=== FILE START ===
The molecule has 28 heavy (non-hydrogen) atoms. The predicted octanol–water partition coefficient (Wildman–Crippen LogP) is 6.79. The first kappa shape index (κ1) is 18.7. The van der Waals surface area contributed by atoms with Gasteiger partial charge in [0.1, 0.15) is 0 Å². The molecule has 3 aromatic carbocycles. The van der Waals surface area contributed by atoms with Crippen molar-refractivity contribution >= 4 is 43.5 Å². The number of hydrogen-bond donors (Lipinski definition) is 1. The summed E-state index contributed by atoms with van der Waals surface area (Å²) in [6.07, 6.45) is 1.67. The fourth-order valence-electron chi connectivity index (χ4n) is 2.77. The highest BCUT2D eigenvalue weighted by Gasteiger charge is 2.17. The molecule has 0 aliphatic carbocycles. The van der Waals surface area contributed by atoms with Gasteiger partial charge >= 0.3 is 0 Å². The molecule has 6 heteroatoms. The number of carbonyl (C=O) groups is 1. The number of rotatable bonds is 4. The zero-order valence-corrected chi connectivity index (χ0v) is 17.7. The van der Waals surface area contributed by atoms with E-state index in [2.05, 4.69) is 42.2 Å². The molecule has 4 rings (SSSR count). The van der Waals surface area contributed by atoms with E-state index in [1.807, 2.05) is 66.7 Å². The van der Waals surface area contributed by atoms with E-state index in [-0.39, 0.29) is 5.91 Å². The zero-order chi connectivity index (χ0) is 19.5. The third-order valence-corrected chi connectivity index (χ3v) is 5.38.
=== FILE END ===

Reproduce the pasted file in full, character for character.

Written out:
The molecule has 28 heavy (non-hydrogen) atoms. The predicted octanol–water partition coefficient (Wildman–Crippen LogP) is 6.79. The first kappa shape index (κ1) is 18.7. The van der Waals surface area contributed by atoms with Gasteiger partial charge in [0.1, 0.15) is 0 Å². The molecule has 3 aromatic carbocycles. The van der Waals surface area contributed by atoms with Crippen molar-refractivity contribution >= 4 is 43.5 Å². The number of hydrogen-bond donors (Lipinski definition) is 1. The summed E-state index contributed by atoms with van der Waals surface area (Å²) in [6.07, 6.45) is 1.67. The fourth-order valence-electron chi connectivity index (χ4n) is 2.77. The highest BCUT2D eigenvalue weighted by Gasteiger charge is 2.17. The molecule has 0 aliphatic carbocycles. The van der Waals surface area contributed by atoms with Gasteiger partial charge >= 0.3 is 0 Å². The molecule has 6 heteroatoms. The number of carbonyl (C=O) groups is 1. The number of rotatable bonds is 4. The zero-order valence-corrected chi connectivity index (χ0v) is 17.7. The van der Waals surface area contributed by atoms with E-state index in [2.05, 4.69) is 42.2 Å². The molecule has 4 rings (SSSR count). The van der Waals surface area contributed by atoms with E-state index in [1.807, 2.05) is 66.7 Å². The van der Waals surface area contributed by atoms with E-state index in [-0.39, 0.29) is 5.91 Å². The zero-order chi connectivity index (χ0) is 19.5. The third-order valence-corrected chi connectivity index (χ3v) is 5.38.